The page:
- 1 decade agoFavorite Answer
The panda bear has no thumbs. Rather, it has ten fingers and a
fleshy lump on the side of each hand. It uses these lumps as
opposing digits to grip its meals. These ‘thumbs’ are not very good
at their jobs. The panda would do much better if it had real thumbs,
with bones and joints. The problem is, some quirk of evolution has
never given the panda this option. Its ‘fifth fingers’ are loafing
about on the end of each hand, while a poor cousin does their dirty
work. Why hasn’t evolution forced the lazy fingers to locate
themselves more efficiently? The answer is the Panda Principle.
Ecologist Stephen Jay Gould, who identified the concept,6 argues
that the ‘survival of the fittest’ is not a universal principle. An
inefficient organism (or a part of it) can survive if it can prevent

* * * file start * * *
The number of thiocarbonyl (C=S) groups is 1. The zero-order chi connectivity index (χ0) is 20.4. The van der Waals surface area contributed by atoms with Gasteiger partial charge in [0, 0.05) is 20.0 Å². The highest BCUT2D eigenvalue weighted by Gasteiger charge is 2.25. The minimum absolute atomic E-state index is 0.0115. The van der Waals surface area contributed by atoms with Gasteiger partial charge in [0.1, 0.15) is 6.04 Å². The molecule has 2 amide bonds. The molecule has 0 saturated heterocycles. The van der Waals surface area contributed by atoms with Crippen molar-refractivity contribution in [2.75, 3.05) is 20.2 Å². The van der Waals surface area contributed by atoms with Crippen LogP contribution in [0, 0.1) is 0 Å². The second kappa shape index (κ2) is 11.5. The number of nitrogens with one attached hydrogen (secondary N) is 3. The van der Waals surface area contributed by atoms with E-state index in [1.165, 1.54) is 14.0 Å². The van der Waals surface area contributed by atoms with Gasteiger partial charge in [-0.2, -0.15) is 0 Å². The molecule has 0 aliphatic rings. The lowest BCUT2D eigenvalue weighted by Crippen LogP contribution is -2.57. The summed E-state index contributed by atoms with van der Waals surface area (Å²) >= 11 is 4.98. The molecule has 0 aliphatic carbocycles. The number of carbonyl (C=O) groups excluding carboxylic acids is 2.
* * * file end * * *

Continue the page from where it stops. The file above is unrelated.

competing organisms gaining access to key resources. His
favourite analogy is the QWERTY keyboard – the one we all use.
This was designed to slow typists to prevent the jamming of
mechanical typewriters. A faster keyboard has been designed –
the Dvorak. But can it gain a foothold? Not while the QWERTY
board hogs all the resources (such as manufacturing and
distribution systems and our training).
Isn’t it odd that we know of a better way but will not implement it?
What other inefficient systems are in operation because they were
‘first’ and currently hog the resources? Before you get too excited,
ask whether is it ‘right’ to remove these inefficiencies. Consider
that the Panda Principle applies to New Zealand’s fauna.
Introduced animals that gained access to resources so much more
effectively than the locals caused numerous extinctions. The trick
is, an ecosystem can operate very happily at a local optimum.
Bring in a new set of creatures that operate at, perhaps, a global
optimum (mice are globally more effective than our local weta),
and look at what gets lost.